Big Data/Business Intelligence and Parking Revenue and Optimization

October 17, 2018

By William Dupley



All businesses, whether they are private sector or public sector, need to generate revenue. However, the reasons they list will vary. A private sector firm needs to demonstrate to their shareholders that they are returning good return on their money. In contrast, the public sector has more complex reasons for generating revenue, which include the following:

  • Political: Fulfilling election promises to solve problems such as congestion.
  • Financial Stewardship: Increasing public purse revenue to fund other projects such as transit.
  • Quality of Service: Improving the lifestyle of constituents and improving the economic development of city businesses.
  • Public Trust: Reducing emissions, demonstrating that the city is well-managed and improving the city’s image in the hope of being reelected.

Although increasing revenue is a priority, reducing costs is closely related. Overall contribution to the bottom line is the real measure that we want to achieve.

Another key factor to increasing contribution is ensuring that all parking lots are full. It is not uncommon for some parking lots to be completely packed while other parking lots close by are unoccupied. As a result, parking spots are consistently vacant which is a poor return on assets. Big Data or Business Intelligence tools can provide insights and visibility to these underutilized assets which will increase contribution for both public sector and private sector enterprises.

New Parking Revenue Capabilities

A smart parking solution needs to deliver specific business intelligence capabilities. These capabilities can be summed up in the following past, present and future analysis capabilities:

Past Analysis

  • Understand parking utilization by time, day and type of vehicle
  • Ability to develop a pricing strategy
  • Impact of pricing changes on occupancy
  • Citations per metered space
  • Understand parking meter maintenance costs
  • Understand occupancy of all parking lots in an area

Present Real-time Analysis:

  • Identify available spaces in all parking lots within an area
  • Enable revenue collection from cars
  • Support per minute parking charges versus flat rate charges
  • Dynamic adjustment of the price per spot
  • Provide enforcement personnel with information about parking offenders in real time
  • Ability to recommend and direct drivers to other parking lots that are not full

Future analysis

  • Forecast parking demand
  • Optimize pricing strategy
  • Adjust pricing based on events or holidays
  • Predict parking lots on all parking lots in an area

Big Data/Business Intelligence Case Studies

Below are examples of smart parking Big Data/Business Intelligence reports that were used to accomplish some of the capabilities presented above:

Past Analysis

Adjusting the parking rate based on in-depth analysis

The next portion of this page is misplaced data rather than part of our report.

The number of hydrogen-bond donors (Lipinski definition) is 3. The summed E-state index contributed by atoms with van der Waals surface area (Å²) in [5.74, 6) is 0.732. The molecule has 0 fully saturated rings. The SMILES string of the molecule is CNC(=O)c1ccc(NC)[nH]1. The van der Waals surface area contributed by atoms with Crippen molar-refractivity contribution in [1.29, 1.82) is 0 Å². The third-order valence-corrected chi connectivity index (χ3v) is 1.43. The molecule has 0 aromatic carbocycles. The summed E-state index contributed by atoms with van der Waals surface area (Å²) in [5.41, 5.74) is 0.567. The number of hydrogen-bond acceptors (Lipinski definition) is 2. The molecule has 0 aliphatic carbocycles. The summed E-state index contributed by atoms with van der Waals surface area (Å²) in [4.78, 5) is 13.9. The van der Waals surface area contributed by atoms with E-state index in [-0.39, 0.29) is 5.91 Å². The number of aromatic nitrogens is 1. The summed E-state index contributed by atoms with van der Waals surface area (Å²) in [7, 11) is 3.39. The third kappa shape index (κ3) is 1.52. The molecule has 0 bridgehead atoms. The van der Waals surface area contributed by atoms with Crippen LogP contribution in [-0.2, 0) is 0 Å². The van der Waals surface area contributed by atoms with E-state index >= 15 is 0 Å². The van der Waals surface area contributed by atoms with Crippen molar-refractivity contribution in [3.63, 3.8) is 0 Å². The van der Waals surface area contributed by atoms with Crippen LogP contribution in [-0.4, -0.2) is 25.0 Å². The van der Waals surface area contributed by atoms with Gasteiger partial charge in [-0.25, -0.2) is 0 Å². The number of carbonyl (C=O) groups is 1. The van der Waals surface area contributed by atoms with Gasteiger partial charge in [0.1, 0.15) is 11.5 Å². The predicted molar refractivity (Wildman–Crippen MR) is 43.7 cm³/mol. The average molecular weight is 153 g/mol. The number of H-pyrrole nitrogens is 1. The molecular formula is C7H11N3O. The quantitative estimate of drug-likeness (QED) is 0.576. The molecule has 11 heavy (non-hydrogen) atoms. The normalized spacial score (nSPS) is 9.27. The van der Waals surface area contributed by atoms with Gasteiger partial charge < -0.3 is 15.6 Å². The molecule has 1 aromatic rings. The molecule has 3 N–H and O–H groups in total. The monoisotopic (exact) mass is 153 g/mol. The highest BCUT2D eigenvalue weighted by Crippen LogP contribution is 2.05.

SFPark reviews the occupancy rate of 29,000 meters and adjusts the rates every 6-8 weeks. Over time, the drivers’ behavior changes and revenue increases. Here’s an example of the impact of occupancy rate analysis and rate changing. Listed below is the price per hour in a specific area:









The effort required to determine this type of incremental rate improvement process is significant.

Below is a record of the impact of incremental rate increases on the occupancy rate:










The logical next step in this type of analysis is to move to machine learning and predictive modeling, allowing for faster analysis and near real-time adjustments of rates.

Present Real-Time Analysis

Parking Availability and Fast Violation Enforcement

Drivers are mobile. So, a mobile guidance solution is mandatory to guide drivers to available parking.

Cardiff Wales








In March 2017, Cardiff Council implemented a smart parking solution. They implemented 3,000 in-ground SmartSensors as well as a network of SmartSpot gateways to relay communications into the SmartCloud platform. SmartCloud processed this data and fed live information to variable messagesignage that was strategically placed around the city as well as into the bilingual (English and Welsh) Park Cardiff app that they developed.

Using the Park Cardiff app, a citizen can now check for parking conditions before they leave home and have the ability to receive real-time guidance to their parking spots once they were in the city.

Council officers can now view live parking events and generate reports and analytics that allow insights into parking behavior. This makes it much easier for enforcement to tag offenders and increase their ticketing revenue.

Parking Space Management at Port of Hamburg

There are six parking grounds with truck parking slots within or close to the port area of Hamburg. It is critical for the port operation that trucks can be moved through port efficiently. To eliminate the bottlenecks that can happen due to parking trucks, the port of Hamburg implemented a Smart Parking application to optimize the six parking lots to ensure efficient movement of cargo and trucks.